Reporters tour stricken Japanese nuclear plant


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REPORTING FROM TOKYO — The scene is post-apocalyptic: a scattering of failed buildings squatting in the sunlit silence, their iron frames bent and twisted, having barely withstood the explosions that rocked the nuclear power plant in the days after the March 11 earthquake.

For the first time since the disaster, journalists were allowed this weekend to take a supervised visit to the stricken Fukushima Daiichi plant, which suffered meltdowns and blasts after a towering quake-triggered tsunami knocked out its cooling system, and hydrogen built up inside its reactor housing.


Reporters, photographers and cameramen dressed in protective gear, respirators and radiation deflectors offered eyewitness detail of an atomic factory scene that still reeked of destruction eight months after the catastrophe.

The Tokyo Electric Power Co., or TEPCO, hosted the media entourage in part to demonstrate that progress was being made in stabilizing the facility, where the non-nuclear explosions and leaks of dangerous radioactivity led to the possibly permanent evacuation of 80,000 residents from nearby communities.

Plant general manager Masao Yoshida told reporters that the facility had ‘definitely been stabilized,’ the Japan Times reported. He said temperatures at the bottom of pressure vessels in the three worst-hit reactor units have been kept below 100 degrees Celsius, which he said meant that contaminated coolant water is no longer boiling and releasing large amounts of radiation, the newspaper reported.

In the past, such statements have been greeted with derision. TEPCO and Japanese government officials have faced withering criticism for their failure to release timely and accurate information about the spread of radioactive isotopes that have invaded Japan’s water, ground and air.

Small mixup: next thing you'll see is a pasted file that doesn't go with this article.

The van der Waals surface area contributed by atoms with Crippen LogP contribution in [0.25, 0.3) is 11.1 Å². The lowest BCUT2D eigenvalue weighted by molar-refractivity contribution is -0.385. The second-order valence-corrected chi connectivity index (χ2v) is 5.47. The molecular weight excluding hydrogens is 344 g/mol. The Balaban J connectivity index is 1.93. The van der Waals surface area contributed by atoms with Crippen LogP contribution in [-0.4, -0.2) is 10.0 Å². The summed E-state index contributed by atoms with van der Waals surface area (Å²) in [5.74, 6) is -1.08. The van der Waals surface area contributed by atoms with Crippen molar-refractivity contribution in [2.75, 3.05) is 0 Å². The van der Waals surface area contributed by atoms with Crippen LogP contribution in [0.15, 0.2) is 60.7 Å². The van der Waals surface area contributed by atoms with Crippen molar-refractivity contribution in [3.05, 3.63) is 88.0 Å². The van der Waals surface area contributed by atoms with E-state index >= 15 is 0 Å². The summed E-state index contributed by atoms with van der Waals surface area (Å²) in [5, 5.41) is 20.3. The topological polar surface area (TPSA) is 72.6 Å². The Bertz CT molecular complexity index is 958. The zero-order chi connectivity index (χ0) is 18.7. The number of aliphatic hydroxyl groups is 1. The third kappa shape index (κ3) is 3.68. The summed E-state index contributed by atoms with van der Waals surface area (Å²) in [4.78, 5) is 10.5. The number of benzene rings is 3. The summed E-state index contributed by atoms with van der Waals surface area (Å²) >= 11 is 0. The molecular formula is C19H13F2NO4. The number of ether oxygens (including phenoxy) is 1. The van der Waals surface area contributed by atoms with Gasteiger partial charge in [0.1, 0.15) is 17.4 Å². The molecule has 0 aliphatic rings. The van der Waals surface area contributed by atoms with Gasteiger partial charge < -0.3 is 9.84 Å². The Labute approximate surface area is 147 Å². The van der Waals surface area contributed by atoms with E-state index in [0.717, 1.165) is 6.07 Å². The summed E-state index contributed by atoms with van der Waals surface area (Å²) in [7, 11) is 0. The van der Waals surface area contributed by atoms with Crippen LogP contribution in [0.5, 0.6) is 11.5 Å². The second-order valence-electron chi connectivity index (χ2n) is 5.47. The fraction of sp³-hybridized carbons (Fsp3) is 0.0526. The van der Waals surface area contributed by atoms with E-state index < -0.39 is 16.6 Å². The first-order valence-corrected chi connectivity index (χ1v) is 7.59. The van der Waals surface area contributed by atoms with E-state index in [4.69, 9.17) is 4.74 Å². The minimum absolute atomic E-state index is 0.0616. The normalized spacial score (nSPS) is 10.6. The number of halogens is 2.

An independent study released this fall, for instance, estimated that the amount of radiation spewed into the atmosphere by the Fukushima blasts was more than twice that reported by utility and government officials.

Experts greeted Yoshida’s most recent claims with suspicion, saying that ad-hoc cooling systems set up to prevent nuclear fission in the reactor cores must continue to work or more catastrophes could follow. One scientist estimated that the reactors need to be cooled with water for at least a decade before the radioactive substances inside begin to decay and weaken.


They said a large aftershock could spell doom at the plant.

Utility engineers who have established the improvised cooling system say they have also set up a system to decontaminate radioactive water from the process. Nitrogen injections at the four damaged reactors are also designed to prevent more explosions.

The plant will eventually be encased in concrete as a safety precaution, engineers say.

Meanwhile, each day, more than 3,000 workers –- 1,500 on weekends -– scramble to shore up the defenses at the plant.

Utility officials, who in the past have denied media requests to visit the plant, suggested that the reporters’ presence was a sign of progress.

‘If this were not the case,’ the Japan Times quoted Yoshida as saying, ‘I would refuse to allow thousands of workers to come to the plant and work here.’

But the plant grounds remained chilling. One reporter described broken windows at many buildings and said vehicles swept up by the tsunami waves still lay wrecked where the water left them. Girders were snapped like toothpicks and the concrete tops of many buildings were blown off. Construction cranes loomed over everything.

Officials said they were spending their time and resources repairing critical facilities.

Down the road from the plant, where the utility has turned a former sports training facility into a changing area for workers, a large clock looms over a stadium that once served as a practice field.


The clock face is frozen at 2:46 p.m., the moment the earthquake struck northeast Japan on March 11, cutting electricity at the facility and the power plant 12 miles away.


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— John M. Glionna